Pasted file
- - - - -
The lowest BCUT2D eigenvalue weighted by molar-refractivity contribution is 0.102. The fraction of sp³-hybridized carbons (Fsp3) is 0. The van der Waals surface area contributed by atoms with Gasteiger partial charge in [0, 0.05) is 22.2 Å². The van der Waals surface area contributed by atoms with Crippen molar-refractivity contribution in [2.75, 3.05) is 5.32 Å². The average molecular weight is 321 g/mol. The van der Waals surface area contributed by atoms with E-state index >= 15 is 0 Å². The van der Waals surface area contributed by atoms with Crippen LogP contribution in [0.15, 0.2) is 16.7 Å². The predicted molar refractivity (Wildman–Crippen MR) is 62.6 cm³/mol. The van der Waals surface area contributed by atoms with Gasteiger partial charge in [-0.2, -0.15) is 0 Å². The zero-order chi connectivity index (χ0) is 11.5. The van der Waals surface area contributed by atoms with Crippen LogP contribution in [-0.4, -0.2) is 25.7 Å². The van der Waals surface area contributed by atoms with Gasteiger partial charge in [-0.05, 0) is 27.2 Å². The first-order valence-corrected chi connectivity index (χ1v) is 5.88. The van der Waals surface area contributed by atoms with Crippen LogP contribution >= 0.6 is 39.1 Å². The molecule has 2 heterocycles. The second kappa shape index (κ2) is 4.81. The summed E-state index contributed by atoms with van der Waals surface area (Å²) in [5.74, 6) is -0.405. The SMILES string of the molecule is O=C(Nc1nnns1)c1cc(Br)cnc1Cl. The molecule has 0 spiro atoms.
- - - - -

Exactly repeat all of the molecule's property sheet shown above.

The lowest BCUT2D eigenvalue weighted by molar-refractivity contribution is 0.102. The fraction of sp³-hybridized carbons (Fsp3) is 0. The van der Waals surface area contributed by atoms with Gasteiger partial charge in [0, 0.05) is 22.2 Å². The van der Waals surface area contributed by atoms with Crippen molar-refractivity contribution in [2.75, 3.05) is 5.32 Å². The average molecular weight is 321 g/mol. The van der Waals surface area contributed by atoms with E-state index >= 15 is 0 Å². The van der Waals surface area contributed by atoms with Crippen LogP contribution in [0.15, 0.2) is 16.7 Å². The predicted molar refractivity (Wildman–Crippen MR) is 62.6 cm³/mol. The van der Waals surface area contributed by atoms with Gasteiger partial charge in [-0.2, -0.15) is 0 Å². The zero-order chi connectivity index (χ0) is 11.5. The van der Waals surface area contributed by atoms with Crippen LogP contribution in [-0.4, -0.2) is 25.7 Å². The van der Waals surface area contributed by atoms with Gasteiger partial charge in [-0.05, 0) is 27.2 Å². The first-order valence-corrected chi connectivity index (χ1v) is 5.88. The van der Waals surface area contributed by atoms with Crippen LogP contribution >= 0.6 is 39.1 Å². The molecule has 2 heterocycles. The second kappa shape index (κ2) is 4.81. The summed E-state index contributed by atoms with van der Waals surface area (Å²) in [5.74, 6) is -0.405. The SMILES string of the molecule is O=C(Nc1nnns1)c1cc(Br)cnc1Cl. The molecule has 0 spiro atoms.